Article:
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  • Elizabeth Laughlin

Survival Mode: The Greatest Deterrent to Student Retention

The Mental Strain of Survival Mode


As humans, we all experience stress. How it manifests and what triggers it differs from person to person, but at the end of the day, it's an experience everyone goes through. However, studies have revealed that people in poverty (and likely in ALICE as well) experience chronic stress. The constant financial strain from constantly worrying about satisfying basic needs begins to take it's toll, and more often than not, those people slip into survival mode. Bombarded with stress, their priorities shift and statistically, they abandon all medium-term and long-term plans to hyper-fixate on the situation immediately beforehand.

For example, think about a burglar breaking into your home in the middle of the night. Your brain doesn't present you with future-need problems at that moment: you aren't thinking about your retirement accounts or what careers paths are available to you at your work. You're fixated on the intruder's whereabouts, how to protect yourself and your family, and the best way to protect your property. You are hyper-fixated on the task in front of you because it's all you can see, all your brain shows you. And for people in poverty or ALICE, they're constantly stuck in this meeting-immediate-needs response.


A study exploring the emotional wellbeing of people in poverty during the pandemic illustrates the lasting impact of financial stress on a person:

The theme that emerged from the respondents' comments can be summarized as follows: Life in poverty is a constant financial challenge. Being constantly in survival mode takes an emotional and social toll, putting these families' mental and physical health at risk.

And while many of us have bounced back from the repercussions of the pandemic, those living in poverty or considered ALICE still have chronic, persistent struggles and stress in their lives. They are still forced to make tough decisions, forced into a constant state of meeting-immediate-needs due to limited funds.


Think back to your own mental state during the shutdown. Did you worry about your job? Your income? Making mortgage or rent, worrying for your friends and family, unsure what the future held in store?


Imagine what you might be like, if that period of time stretched outward indefinitely. When you didn't see an end in sight, when the promise of opening back up wasn't on the horizon. How would your mental state suffer under the constant weight of the unknown, that feeling paired with the uncertainty about whether you had enough money to survive the month.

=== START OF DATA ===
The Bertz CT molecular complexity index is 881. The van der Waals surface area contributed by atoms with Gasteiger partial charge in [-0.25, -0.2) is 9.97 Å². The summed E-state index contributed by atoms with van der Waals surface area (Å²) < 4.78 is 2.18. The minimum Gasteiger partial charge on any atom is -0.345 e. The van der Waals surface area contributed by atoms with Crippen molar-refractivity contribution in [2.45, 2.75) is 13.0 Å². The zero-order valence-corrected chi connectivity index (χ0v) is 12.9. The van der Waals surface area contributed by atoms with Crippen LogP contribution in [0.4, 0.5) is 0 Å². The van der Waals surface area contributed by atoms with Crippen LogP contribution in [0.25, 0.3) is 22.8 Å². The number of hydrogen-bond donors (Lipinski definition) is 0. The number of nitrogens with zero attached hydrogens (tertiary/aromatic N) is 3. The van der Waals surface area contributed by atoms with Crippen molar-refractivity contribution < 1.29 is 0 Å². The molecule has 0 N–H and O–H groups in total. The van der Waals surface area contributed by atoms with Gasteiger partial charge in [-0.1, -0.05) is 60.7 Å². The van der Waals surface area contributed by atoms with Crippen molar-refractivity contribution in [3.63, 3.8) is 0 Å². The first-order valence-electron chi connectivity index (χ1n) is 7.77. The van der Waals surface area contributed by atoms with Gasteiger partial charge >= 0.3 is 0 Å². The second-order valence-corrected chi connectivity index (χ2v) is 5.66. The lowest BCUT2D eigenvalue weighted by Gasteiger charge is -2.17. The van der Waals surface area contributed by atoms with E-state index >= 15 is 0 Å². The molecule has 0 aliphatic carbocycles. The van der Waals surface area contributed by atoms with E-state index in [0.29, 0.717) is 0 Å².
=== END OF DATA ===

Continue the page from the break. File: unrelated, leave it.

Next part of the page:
The Dance Between Survival Mode and the Educational Journey


This ties in with an article we published about Maslow's Hierarchy of Needs. In it, we detailed how students must first meet their physiological needs before they are able to concentrate on higher tiered needs such as safety, love and belonging, esteem, and self-actualization. But this exploration of what happens to a person constantly trapped in that first level of needs illustrations a fundamental barrier to student retention in adult education programs.


Students forced to constantly stress over limited financial resources are ill-equipped to persist in an adult education program. It isn't a matter of willpower or dedication, though both certainly play a factor in an overall sense. The overarching, foundational issues, the largest chunk of the pie, lies deeper than that. Students trapped underneath the emotional, mental, and financial strain of poverty (or near adjacent such as ALICE) must first meet their basic needs before their brain allows them the space to focus on future goals. And unfortunately, most adult education programs are unable to provide such blanket assistance in additional to educational support.


In order to help these students, in order to set them up for success, their basic needs must be met. They must be able to turn off survival mode and given the air to consider the future, secure in the knowledge that their present is stable. Only then can these students begin to consider the opportunities that education provides.




This assessment is based on our own adult education programs, from our own interactions with students, and not any kind of formalized experiment or observational study.


Sources:


Lewin, Alisa C et al. “Surviving in Crisis Mode: The Effect of Material Hardship and Social Support on Emotional Wellbeing Among People in Poverty During COVID-19.” Social indicators research vol. 165,1 (2023): 245-265. doi:10.1007/s11205-022-03011-7


https://www.health.harvard.edu/staying-healthy/understanding-the-stress-response


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